Taking prescription or non-prescription drugs can affect a person’s ability to see to drive, says the American Optometric Association.
The effects of drugs on vision can vary from one individual to another. The same drug can cause different reactions in different people. It is, nevertheless, important for drivers to know that both prescription and over the counter drugs can sometimes cause:
- blur vision
- cause double vision
- interfere with the ability to distinguish colors
- narrow the field of view, inhibiting the ability to see pedestrians, other vehicles obstacles to the side
- reduce the ability to see at night
- reduce the ability to recover from headlight glare
- slow eye movements
Among the types of drugs that can adversely affect the vision skills needed for driving are tranquilizers; barbiturates, including some sedatives and antidepressants; and amphetamines.
Although amphetamines and other drugs that speed up the system are often used by drivers who want to stay awake to drive further, these drugs mask the feeling of tiredness but do not mask its effect. Fatigue makes drivers less alert, slows responsiveness and reduces the attention span, the association says.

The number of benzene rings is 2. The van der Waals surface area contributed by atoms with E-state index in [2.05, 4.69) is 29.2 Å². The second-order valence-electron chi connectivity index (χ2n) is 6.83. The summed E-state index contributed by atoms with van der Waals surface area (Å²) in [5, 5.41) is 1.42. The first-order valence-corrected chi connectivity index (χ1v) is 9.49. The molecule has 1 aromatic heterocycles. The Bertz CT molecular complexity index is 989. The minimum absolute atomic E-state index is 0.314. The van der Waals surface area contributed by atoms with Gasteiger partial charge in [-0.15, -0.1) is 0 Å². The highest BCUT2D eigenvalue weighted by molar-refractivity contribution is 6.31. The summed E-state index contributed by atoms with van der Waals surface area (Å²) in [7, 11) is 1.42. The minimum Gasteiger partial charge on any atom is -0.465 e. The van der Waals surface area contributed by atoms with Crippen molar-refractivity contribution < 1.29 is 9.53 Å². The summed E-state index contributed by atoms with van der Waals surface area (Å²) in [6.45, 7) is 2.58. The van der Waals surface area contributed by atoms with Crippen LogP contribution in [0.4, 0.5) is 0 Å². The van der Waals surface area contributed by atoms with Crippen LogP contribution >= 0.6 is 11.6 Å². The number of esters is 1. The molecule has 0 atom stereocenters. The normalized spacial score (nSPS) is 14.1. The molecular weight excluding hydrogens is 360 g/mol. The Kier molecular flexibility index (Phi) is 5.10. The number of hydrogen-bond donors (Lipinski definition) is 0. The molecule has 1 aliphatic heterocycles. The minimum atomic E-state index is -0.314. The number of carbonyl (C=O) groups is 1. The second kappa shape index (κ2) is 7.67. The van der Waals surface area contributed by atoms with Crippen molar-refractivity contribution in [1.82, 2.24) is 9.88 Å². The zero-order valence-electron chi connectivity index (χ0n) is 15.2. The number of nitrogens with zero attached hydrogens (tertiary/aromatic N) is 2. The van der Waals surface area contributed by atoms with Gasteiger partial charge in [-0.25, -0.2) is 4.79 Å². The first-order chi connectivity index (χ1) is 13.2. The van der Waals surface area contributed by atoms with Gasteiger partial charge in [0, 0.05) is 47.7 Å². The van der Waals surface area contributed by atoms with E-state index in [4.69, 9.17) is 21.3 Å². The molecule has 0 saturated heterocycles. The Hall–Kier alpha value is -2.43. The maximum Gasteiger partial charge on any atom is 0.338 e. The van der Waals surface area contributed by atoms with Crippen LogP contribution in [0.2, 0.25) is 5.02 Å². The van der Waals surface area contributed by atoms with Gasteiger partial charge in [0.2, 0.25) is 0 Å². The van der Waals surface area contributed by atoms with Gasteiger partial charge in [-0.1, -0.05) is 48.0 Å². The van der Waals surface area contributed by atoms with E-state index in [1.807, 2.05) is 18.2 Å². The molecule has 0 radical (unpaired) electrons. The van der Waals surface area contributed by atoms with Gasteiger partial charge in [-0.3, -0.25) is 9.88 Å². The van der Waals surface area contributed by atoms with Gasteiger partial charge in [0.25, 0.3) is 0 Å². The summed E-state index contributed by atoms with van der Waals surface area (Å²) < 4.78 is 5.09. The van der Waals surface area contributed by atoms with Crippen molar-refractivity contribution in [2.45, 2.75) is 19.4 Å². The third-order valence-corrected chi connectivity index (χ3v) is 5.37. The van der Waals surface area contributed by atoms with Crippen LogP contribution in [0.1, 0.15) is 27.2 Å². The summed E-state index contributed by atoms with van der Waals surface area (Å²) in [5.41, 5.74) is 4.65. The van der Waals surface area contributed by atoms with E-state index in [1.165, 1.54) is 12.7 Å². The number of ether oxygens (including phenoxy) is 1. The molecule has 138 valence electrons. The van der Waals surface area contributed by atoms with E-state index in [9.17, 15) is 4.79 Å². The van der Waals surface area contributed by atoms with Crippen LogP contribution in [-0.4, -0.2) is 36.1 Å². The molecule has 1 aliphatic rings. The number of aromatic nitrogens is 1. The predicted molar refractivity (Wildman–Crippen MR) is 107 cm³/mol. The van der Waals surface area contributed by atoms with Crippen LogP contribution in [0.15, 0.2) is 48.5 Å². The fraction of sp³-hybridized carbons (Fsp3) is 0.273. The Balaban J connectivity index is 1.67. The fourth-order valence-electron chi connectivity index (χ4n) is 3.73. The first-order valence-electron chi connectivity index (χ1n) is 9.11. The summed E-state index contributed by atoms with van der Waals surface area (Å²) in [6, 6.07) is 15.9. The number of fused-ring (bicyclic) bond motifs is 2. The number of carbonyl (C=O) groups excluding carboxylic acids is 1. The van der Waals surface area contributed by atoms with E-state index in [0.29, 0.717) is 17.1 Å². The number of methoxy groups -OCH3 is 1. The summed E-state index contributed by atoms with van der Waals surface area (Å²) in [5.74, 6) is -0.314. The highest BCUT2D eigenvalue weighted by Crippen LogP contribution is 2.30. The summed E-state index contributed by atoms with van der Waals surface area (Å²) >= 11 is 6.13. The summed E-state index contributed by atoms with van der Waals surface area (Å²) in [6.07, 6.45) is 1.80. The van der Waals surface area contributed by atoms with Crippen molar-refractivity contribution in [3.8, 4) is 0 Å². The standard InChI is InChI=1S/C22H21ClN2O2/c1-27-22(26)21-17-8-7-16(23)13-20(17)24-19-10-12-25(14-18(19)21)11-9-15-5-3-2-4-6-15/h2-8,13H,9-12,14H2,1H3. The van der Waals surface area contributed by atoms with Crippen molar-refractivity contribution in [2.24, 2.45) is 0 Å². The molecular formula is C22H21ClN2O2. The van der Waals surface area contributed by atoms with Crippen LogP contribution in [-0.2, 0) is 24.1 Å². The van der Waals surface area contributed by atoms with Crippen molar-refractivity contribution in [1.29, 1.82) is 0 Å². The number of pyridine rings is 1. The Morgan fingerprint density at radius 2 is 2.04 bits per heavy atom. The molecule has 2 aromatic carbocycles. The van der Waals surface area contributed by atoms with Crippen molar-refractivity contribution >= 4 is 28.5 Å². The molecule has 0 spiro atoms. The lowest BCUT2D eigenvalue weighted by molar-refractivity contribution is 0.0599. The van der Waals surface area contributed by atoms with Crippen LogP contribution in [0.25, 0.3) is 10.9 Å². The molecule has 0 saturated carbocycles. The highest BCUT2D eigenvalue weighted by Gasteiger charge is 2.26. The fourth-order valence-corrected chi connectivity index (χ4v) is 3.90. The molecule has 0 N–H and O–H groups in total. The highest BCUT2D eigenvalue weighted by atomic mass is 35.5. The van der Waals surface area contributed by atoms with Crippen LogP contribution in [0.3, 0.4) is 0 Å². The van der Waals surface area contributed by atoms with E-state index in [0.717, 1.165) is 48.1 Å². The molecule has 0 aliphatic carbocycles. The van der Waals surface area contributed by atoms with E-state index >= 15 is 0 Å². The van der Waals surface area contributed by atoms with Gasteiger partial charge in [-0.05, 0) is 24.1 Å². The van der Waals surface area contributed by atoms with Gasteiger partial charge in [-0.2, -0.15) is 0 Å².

People who drive should ask their doctor about how the drug being prescribed may affect their vision. Some drugs can bring about long term changes within the eyes, while others have temporary side effects lasting only as long as the medication is taken.
Anyone noticing changes in their vision while taking a prescription drug should consult with the prescribing doctor, who may change the dosage or substitute a different medication.
People should also tell their optometrist about any prescription or over the counter drugs they are taking. Such information is important in making an accurate evaluation of a person’s vision and eye health.